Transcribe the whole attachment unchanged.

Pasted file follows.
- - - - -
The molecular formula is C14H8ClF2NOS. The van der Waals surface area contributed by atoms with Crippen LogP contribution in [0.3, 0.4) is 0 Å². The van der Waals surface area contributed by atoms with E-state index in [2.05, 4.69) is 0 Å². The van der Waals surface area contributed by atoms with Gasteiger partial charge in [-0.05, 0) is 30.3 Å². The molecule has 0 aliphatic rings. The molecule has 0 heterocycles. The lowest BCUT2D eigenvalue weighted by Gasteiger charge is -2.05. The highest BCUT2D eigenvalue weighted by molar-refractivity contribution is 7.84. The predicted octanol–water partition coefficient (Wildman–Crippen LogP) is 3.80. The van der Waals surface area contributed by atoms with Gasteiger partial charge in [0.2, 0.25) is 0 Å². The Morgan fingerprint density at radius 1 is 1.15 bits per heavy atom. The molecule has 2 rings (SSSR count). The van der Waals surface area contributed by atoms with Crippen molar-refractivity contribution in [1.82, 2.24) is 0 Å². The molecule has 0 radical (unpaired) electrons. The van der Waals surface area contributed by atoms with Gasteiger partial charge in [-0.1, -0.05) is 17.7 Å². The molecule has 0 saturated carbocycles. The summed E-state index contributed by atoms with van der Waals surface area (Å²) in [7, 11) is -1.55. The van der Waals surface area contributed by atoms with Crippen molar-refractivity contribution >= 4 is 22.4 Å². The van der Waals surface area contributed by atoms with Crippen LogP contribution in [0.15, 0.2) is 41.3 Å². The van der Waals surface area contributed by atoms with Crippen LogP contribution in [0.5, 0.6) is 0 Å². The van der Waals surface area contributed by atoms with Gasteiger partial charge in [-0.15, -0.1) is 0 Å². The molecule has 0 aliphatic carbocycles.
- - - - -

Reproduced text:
The molecular formula is C14H8ClF2NOS. The van der Waals surface area contributed by atoms with Crippen LogP contribution in [0.3, 0.4) is 0 Å². The van der Waals surface area contributed by atoms with E-state index in [2.05, 4.69) is 0 Å². The van der Waals surface area contributed by atoms with Gasteiger partial charge in [-0.05, 0) is 30.3 Å². The molecule has 0 aliphatic rings. The molecule has 0 heterocycles. The lowest BCUT2D eigenvalue weighted by Gasteiger charge is -2.05. The highest BCUT2D eigenvalue weighted by molar-refractivity contribution is 7.84. The predicted octanol–water partition coefficient (Wildman–Crippen LogP) is 3.80. The van der Waals surface area contributed by atoms with Gasteiger partial charge in [0.2, 0.25) is 0 Å². The Morgan fingerprint density at radius 1 is 1.15 bits per heavy atom. The molecule has 2 rings (SSSR count). The van der Waals surface area contributed by atoms with Crippen molar-refractivity contribution in [1.82, 2.24) is 0 Å². The molecule has 0 radical (unpaired) electrons. The van der Waals surface area contributed by atoms with Gasteiger partial charge in [-0.1, -0.05) is 17.7 Å². The molecule has 0 saturated carbocycles. The summed E-state index contributed by atoms with van der Waals surface area (Å²) in [7, 11) is -1.55. The van der Waals surface area contributed by atoms with Crippen molar-refractivity contribution >= 4 is 22.4 Å². The van der Waals surface area contributed by atoms with Crippen LogP contribution in [0.15, 0.2) is 41.3 Å². The van der Waals surface area contributed by atoms with Crippen LogP contribution in [0.5, 0.6) is 0 Å². The van der Waals surface area contributed by atoms with Gasteiger partial charge in [-0.15, -0.1) is 0 Å². The molecule has 0 aliphatic carbocycles.